Starring Lam Ching-Ying, Ricky Hui, Chin Siu-Ho, Sandra Ng, Suki Kwan, Billy Lau and Tsui Man-Wah. Directed by Ricky Lau, written by Lo Wing-Keung.
Lam Ching-Ying returns as… Master Lam Ching-Ying, an expert in vampirism looking into an outbreak of the undead in an area overseen by a General (Lau), who is married to Lam’s former love.
Lam and his two assistants (Hui & Siu-Ho) really have their hands full, however, because they also need to deal with an evil servant’s plot to grow the spirit of an angry aborted child in the belly of the General’s pregnant wife. Running out of options, they call on exorcist Birdie (Ng) to help out, and she’s more than happy to aid them, since she really has the hots for Lam!
Mr. Vampire 1992 uses the notion that the spirits of aborted children remain in the form of kids as a major supernatural element to the story, with certain child-spirits becoming frustrated and dangerous due to the fact their mothers had several abortions, thwarting any chance of the spirits getting reincarnated. But this interesting concept is not really explored and is shoved aside in favour of scatological humour and general silliness.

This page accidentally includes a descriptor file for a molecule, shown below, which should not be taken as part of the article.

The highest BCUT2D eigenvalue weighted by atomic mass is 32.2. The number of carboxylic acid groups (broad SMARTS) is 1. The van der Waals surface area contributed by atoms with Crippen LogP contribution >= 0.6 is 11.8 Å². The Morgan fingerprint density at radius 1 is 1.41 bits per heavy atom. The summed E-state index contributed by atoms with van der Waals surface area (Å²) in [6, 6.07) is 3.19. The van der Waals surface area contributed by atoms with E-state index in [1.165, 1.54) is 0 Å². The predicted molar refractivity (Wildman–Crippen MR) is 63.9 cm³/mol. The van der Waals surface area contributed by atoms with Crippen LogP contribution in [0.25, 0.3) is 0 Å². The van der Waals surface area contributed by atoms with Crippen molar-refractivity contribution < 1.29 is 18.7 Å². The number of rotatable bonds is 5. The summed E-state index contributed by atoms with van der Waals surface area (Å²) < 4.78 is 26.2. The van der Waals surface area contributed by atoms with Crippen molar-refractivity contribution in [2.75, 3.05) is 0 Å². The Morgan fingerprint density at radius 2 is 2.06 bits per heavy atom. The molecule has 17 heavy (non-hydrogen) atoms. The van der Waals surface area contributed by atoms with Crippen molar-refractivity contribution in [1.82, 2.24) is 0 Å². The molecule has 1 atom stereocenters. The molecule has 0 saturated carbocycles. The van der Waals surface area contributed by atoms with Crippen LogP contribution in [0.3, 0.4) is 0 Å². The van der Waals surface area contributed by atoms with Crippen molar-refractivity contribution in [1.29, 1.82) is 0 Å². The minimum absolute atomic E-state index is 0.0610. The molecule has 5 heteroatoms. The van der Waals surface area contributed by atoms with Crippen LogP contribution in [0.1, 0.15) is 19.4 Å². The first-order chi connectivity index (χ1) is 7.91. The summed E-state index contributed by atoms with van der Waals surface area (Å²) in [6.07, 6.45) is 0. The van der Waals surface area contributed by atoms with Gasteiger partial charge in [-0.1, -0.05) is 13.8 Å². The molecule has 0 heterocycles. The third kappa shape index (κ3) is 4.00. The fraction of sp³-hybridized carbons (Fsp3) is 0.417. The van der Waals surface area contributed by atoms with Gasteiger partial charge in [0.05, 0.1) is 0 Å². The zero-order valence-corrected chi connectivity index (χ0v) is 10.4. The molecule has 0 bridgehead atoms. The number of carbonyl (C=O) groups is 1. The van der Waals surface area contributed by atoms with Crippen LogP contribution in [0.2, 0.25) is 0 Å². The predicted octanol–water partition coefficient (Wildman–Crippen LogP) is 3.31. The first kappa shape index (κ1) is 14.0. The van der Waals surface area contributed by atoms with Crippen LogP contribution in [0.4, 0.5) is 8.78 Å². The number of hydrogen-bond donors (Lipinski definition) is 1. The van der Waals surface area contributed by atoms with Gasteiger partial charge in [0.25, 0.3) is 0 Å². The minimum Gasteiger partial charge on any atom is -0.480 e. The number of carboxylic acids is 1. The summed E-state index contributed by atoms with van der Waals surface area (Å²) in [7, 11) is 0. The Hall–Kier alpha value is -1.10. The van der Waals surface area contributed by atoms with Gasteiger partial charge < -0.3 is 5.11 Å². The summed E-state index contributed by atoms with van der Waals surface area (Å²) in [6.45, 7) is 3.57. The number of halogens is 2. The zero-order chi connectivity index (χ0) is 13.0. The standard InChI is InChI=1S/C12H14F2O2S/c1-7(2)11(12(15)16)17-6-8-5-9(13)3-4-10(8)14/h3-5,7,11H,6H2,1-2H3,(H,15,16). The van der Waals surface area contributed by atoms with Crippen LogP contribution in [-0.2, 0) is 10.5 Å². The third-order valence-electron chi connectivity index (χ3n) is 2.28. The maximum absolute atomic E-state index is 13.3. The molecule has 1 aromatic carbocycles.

A mid-point sequence in a village entirely overrun by hopping vampires looks like more effort was made to ensure that it was well-lit and atmospheric, plus there’s a slo-mo parade of spirits in the woods that is nicely-handled.
Billy Lau enjoys himself playing the vamp-infected General who can’t stop doing little vampire-hops every now and then, Sandra Ng is amusing as the Lam-obsessed Birdie, all the stuff about having to grind down vampire teeth to make a curative powder is fun, and the final-reel showdown, where Lam and co. battle an electrically-powered, bald, veiny demon-child, the acrobatic, tough-fighting maidservant and another bunch of hopping vampires, is diverting and decently-done.
The above scenes manage to compensate, to a certain degree, for the parts of the film that are flatly-lit, pointless or tiresomely obsessed with pissing and shitting jokes.
Basically, the film needed more action and less middling filler material.